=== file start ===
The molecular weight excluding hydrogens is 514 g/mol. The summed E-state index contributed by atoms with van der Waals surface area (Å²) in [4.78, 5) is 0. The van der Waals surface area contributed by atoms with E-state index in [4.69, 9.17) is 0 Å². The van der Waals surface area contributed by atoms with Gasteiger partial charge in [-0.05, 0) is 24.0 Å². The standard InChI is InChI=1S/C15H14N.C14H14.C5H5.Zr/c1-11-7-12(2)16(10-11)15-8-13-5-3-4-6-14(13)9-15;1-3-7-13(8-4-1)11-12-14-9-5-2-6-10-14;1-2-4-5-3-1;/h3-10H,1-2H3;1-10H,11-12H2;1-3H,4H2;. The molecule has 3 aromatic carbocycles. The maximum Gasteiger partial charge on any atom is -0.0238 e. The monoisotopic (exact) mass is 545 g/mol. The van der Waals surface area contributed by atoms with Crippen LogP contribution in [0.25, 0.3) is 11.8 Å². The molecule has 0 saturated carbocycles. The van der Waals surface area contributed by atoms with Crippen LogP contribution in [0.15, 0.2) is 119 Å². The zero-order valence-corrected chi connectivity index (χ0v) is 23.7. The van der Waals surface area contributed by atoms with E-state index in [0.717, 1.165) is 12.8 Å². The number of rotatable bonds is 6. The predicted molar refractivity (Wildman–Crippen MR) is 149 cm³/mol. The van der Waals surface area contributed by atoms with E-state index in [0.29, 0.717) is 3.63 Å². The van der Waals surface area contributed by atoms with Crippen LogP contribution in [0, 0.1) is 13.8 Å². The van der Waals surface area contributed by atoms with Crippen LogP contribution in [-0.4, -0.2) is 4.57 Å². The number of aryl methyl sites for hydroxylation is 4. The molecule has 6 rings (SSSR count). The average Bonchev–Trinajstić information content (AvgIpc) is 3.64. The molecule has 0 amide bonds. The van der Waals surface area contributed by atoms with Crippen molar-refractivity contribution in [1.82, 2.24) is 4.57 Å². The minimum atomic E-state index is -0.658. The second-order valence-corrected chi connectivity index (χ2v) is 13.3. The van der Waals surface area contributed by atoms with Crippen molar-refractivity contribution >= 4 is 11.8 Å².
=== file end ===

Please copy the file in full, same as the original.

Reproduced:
The molecular weight excluding hydrogens is 514 g/mol. The summed E-state index contributed by atoms with van der Waals surface area (Å²) in [4.78, 5) is 0. The van der Waals surface area contributed by atoms with E-state index in [4.69, 9.17) is 0 Å². The van der Waals surface area contributed by atoms with Gasteiger partial charge in [-0.05, 0) is 24.0 Å². The standard InChI is InChI=1S/C15H14N.C14H14.C5H5.Zr/c1-11-7-12(2)16(10-11)15-8-13-5-3-4-6-14(13)9-15;1-3-7-13(8-4-1)11-12-14-9-5-2-6-10-14;1-2-4-5-3-1;/h3-10H,1-2H3;1-10H,11-12H2;1-3H,4H2;. The molecule has 3 aromatic carbocycles. The maximum Gasteiger partial charge on any atom is -0.0238 e. The monoisotopic (exact) mass is 545 g/mol. The van der Waals surface area contributed by atoms with Crippen LogP contribution in [0.25, 0.3) is 11.8 Å². The molecule has 0 saturated carbocycles. The van der Waals surface area contributed by atoms with Crippen LogP contribution in [0.15, 0.2) is 119 Å². The zero-order valence-corrected chi connectivity index (χ0v) is 23.7. The van der Waals surface area contributed by atoms with E-state index in [0.717, 1.165) is 12.8 Å². The number of rotatable bonds is 6. The predicted molar refractivity (Wildman–Crippen MR) is 149 cm³/mol. The van der Waals surface area contributed by atoms with E-state index in [0.29, 0.717) is 3.63 Å². The van der Waals surface area contributed by atoms with Crippen LogP contribution in [0, 0.1) is 13.8 Å². The van der Waals surface area contributed by atoms with Crippen LogP contribution in [-0.4, -0.2) is 4.57 Å². The number of aryl methyl sites for hydroxylation is 4. The molecule has 6 rings (SSSR count). The average Bonchev–Trinajstić information content (AvgIpc) is 3.64. The molecule has 0 amide bonds. The van der Waals surface area contributed by atoms with Crippen molar-refractivity contribution in [1.82, 2.24) is 4.57 Å². The minimum atomic E-state index is -0.658. The second-order valence-corrected chi connectivity index (χ2v) is 13.3. The van der Waals surface area contributed by atoms with Crippen molar-refractivity contribution >= 4 is 11.8 Å².